PDA

View Full Version : Cystitis


Rick
January 28th 06, 11:31 AM
HI ALL

My cat had cystitis which was treated by antibiotics, six months later she caught it again.

She now a couple of months down the road showing signs of it.

The last time she had it the vet said stress may bring it on and she was being hassled in the garden by another cat but that has now stopped.

My vet is abit reluctant to operate as my cat is at least 13 years old if not more.

My question is, is it fair to keep her on antibiotics ? surely as time goes by she will get used to them and they will not be effective.

I don't know...



--
---
THANKS
RICK

----------------------------
Why not look at our E Bay items
http://tinyurl.com/4874c
www.ricksvill.co.uk
MAKE MONEY FROM YOUR WEB SITE
www.chitika.com/mm_overview.php?refid=ricksvill

J. dvm
January 28th 06, 01:12 PM
"Rick" > wrote in message k...
HI ALL

My cat had cystitis which was treated by antibiotics, six months later she caught it again.

She now a couple of months down the road showing signs of it.

The last time she had it the vet said stress may bring it on and she was being hassled in the garden by another cat but that has now stopped.

My vet is abit reluctant to operate as my cat is at least 13 years old if not more.

My question is, is it fair to keep her on antibiotics ? surely as time goes by she will get used to them and they will not be effective.


Rick,

There are a number of causes of cystitis and if you identify the cause then the most appropriate treatment could be prescribed. Cystitis is cats is usually due to either bacterial infection, urinary crystals (multiple types), stones (multiple types) and idiopathic cystitis (aka interstitial cystitis). Far less commonly it can be due to bladder cancer. We do not yet fully understand the cause of idiopathic cystitis (hence the term idiopathic) but it is very common and there are various treatment approaches. IC can be diagnosed by biopsy or by ruling out the other causes. Thus your cat should have a urinalysis to examine chemical changes and to look for crystals; xrays to look for stones; and urine culture and sensitivity to see if bacterial infection is present and if so to choose an appropriate antibiotic. (Other tests could be considered later including ultrasound and contrast xrays to look for tumours or underlying causes of infection.) If the three tests I described are done simultaneously you will get a diagnosis most of the time. For example if urinalysis and xrays are normal and no bacteria is cultured then your cat most likely has idiopathic cystitis. Be aware that the majority of cases of cystitis in cats are not associated with bacterial infection and only a culture and sensitivity will identify a bacterial infection.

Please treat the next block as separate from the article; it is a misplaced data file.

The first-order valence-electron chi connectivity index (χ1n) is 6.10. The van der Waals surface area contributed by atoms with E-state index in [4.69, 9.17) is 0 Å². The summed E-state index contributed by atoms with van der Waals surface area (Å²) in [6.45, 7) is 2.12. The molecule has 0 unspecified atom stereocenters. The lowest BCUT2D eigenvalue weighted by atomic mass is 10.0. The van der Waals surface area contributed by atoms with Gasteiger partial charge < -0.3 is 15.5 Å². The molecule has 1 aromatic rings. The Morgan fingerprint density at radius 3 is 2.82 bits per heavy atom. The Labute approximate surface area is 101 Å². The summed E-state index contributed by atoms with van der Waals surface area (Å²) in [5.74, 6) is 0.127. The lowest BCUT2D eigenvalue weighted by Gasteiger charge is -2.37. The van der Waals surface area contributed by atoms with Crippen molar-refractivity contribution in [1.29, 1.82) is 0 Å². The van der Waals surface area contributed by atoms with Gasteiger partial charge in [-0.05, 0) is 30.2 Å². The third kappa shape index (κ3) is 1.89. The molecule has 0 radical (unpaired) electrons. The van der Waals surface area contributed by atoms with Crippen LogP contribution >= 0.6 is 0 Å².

J. dvm

Rick
January 28th 06, 01:36 PM
"J. dvm" > wrote in message . ..

"Rick" > wrote in message k...
HI ALL

My cat had cystitis which was treated by antibiotics, six months later she caught it again.

She now a couple of months down the road showing signs of it.

The last time she had it the vet said stress may bring it on and she was being hassled in the garden by another cat but that has now stopped.

My vet is abit reluctant to operate as my cat is at least 13 years old if not more.

My question is, is it fair to keep her on antibiotics ? surely as time goes by she will get used to them and they will not be effective.


Rick,

There are a number of causes of cystitis and if you identify the cause then the most appropriate treatment could be prescribed. Cystitis is cats is usually due to either bacterial infection, urinary crystals (multiple types), stones (multiple types) and idiopathic cystitis (aka interstitial cystitis). Far less commonly it can be due to bladder cancer. We do not yet fully understand the cause of idiopathic cystitis (hence the term idiopathic) but it is very common and there are various treatment approaches. IC can be diagnosed by biopsy or by ruling out the other causes. Thus your cat should have a urinalysis to examine chemical changes and to look for crystals; xrays to look for stones; and urine culture and sensitivity to see if bacterial infection is present and if so to choose an appropriate antibiotic. (Other tests could be considered later including ultrasound and contrast xrays to look for tumours or underlying causes of infection.) If the three tests I described are done simultaneously you will get a diagnosis most of the time. For example if urinalysis and xrays are normal and no bacteria is cultured then your cat most likely has idiopathic cystitis. Be aware that the majority of cases of cystitis in cats are not associated with bacterial infection and only a culture and sensitivity will identify a bacterial infection.

J. dvm

I think I'll take her to the vets Monday and ask for a blood and water test to be done.

Thanks for your help.

RICK